KESO: A Java VM an [XMOS] MCU developer could love?

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ahenshaw
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KESO: A Java VM an [XMOS] MCU developer could love?

Postby ahenshaw » Wed Jul 11, 2012 7:55 pm

http://eetimes.com/electronics-blogs/co ... ve--Maybe-

Open source Java VM designed for 8-bit, 16-bit, and 32-bit microcontrollers. From the article:
Unlike traditional JVMs, KESO is designed to operate in tandem with an RTOS, leaving to the RTOS many functions traditional JVMs might take on. For example, it does not implement thread scheduling and thread synchronization, but uses an existing RTOS to do these tasks.

KESO incorporates a minimalist and flexible form of garbage collection and assumes operation in a purely static memory environment, typical of many auto applications...

Various implementations of KESO on MCUs run the gamut from high end 32-bit MCUs such as the ARM Cortex-M and Infineon’s Tricore to Atmel’s 8-bit AVR MCUs and equivalent Microchip PICs. In the 8-bit domain, a typical memory configuration is about 8 kilobytes of flash and about 500 to 600 bytes or so of internal SRAM.

Sounds tailor-made for an XMOS implementation!
Heater
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Postby Heater » Mon Oct 01, 2012 6:32 am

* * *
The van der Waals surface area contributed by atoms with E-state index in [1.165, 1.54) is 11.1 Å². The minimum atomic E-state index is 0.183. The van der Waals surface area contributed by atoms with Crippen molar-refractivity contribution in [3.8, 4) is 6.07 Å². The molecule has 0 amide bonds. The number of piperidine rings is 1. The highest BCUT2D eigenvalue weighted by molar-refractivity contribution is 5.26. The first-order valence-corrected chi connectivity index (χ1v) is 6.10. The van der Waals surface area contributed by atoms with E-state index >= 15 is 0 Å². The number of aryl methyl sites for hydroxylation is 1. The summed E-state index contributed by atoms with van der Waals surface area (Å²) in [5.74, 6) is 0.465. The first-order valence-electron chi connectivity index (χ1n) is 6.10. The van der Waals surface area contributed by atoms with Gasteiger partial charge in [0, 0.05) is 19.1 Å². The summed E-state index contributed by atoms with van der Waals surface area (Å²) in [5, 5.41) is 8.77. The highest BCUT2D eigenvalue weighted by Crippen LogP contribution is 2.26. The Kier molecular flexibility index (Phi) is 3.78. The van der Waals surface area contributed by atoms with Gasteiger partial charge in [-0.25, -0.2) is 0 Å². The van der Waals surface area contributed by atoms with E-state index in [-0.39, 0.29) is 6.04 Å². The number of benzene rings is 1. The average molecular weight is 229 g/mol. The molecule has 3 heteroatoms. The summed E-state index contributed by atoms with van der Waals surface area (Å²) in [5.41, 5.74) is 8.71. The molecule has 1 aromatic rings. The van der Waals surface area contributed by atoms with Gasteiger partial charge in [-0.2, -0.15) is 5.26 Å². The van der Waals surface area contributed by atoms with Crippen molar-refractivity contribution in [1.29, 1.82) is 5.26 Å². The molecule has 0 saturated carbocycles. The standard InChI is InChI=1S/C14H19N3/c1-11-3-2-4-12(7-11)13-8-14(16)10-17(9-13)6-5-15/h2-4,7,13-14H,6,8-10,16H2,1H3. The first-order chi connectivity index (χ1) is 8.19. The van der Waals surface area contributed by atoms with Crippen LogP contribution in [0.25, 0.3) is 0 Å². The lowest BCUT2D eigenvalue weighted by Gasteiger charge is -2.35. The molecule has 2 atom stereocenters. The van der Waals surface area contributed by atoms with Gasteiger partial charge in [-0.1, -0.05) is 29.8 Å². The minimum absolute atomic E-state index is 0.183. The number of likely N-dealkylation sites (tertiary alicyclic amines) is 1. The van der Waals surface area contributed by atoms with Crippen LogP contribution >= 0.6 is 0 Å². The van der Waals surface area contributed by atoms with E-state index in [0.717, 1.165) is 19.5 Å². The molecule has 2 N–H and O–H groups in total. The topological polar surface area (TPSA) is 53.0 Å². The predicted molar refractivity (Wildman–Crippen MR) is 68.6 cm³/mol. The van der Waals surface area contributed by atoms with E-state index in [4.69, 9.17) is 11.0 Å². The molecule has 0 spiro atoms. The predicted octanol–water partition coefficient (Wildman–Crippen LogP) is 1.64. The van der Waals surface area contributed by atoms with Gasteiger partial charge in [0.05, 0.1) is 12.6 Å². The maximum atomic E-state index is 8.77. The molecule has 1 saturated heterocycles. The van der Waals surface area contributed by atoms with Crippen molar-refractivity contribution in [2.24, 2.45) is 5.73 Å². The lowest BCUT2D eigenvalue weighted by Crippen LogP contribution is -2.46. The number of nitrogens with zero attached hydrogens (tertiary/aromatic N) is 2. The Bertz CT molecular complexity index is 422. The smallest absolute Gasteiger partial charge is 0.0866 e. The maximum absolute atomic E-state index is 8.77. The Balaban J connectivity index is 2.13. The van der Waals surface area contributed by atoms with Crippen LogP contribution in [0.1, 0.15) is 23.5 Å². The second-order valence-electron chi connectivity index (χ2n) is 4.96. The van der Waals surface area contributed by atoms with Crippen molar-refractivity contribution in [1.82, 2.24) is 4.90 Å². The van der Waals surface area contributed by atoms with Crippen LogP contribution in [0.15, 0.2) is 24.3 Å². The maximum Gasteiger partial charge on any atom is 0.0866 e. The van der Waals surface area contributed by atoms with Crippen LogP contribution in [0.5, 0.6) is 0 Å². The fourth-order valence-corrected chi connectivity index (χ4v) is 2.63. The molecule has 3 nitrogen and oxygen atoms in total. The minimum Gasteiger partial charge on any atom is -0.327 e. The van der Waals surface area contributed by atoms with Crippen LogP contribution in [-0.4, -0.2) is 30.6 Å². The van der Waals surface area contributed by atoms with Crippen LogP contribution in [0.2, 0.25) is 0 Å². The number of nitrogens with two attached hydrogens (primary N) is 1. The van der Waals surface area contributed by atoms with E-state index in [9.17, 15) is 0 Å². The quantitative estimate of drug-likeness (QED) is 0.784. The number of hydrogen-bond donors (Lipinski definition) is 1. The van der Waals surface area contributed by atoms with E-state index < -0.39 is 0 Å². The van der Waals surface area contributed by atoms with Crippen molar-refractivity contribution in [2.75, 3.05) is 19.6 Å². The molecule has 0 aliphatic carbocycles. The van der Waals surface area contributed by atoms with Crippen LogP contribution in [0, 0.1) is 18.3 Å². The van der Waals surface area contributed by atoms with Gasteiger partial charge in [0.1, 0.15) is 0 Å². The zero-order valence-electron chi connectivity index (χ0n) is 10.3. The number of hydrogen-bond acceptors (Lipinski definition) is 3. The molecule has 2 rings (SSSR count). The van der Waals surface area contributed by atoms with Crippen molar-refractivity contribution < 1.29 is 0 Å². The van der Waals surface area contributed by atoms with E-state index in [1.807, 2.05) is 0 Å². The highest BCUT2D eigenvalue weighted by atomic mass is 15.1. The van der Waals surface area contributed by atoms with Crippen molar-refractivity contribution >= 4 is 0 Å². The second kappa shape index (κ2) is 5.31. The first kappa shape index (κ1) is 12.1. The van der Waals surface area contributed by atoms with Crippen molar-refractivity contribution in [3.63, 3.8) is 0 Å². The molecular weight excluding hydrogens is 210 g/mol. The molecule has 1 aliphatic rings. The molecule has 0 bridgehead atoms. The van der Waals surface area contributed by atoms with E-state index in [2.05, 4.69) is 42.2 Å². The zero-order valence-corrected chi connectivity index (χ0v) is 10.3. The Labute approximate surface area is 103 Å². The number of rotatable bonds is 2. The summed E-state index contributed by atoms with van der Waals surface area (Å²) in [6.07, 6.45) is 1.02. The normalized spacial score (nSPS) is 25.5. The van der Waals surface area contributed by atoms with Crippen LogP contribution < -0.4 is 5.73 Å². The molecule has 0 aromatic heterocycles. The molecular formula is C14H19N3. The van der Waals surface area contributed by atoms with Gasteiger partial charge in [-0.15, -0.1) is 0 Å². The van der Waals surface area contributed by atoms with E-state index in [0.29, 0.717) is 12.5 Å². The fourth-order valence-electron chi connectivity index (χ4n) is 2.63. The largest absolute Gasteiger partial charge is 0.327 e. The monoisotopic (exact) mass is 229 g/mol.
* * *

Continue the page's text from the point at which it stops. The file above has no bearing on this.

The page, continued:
Interesting. Not that I ever understood why anyone would want to cripple an MCU with such a language system.

But I have issues with this:

"KESO is a Multi-JVM for embedded devices and networks of micro controllers. KESO builds on a standard OSEK/VDX or AUTOSAR OS operating system"

OSEK = Open Systems and the Corresponding Interfaces for Automotive Electronics

AUTOSAR = AUTomotive Open System ARchitecture

However neither of these are "open" in my normal understanding, they are in fact pretty closed.

For OSEK we need to sign up to this uninteligable agreement:

http://portal.osek-vdx.org/images/pdf/freelicense.pdf

And from the AUTOSAR web site:

"The specifications as released by the AUTOSAR development partnership are intended for the purpose of information only. The use of material contained in the specifications requires membership within the AUTOSAR development partnership or an agreement with the AUTOSAR development partnership."


However KESO itself is distributed under the terms of the GNU Lesser General Public License, so I guess if we can provide whatever OS services it requires it's possible to get it going.

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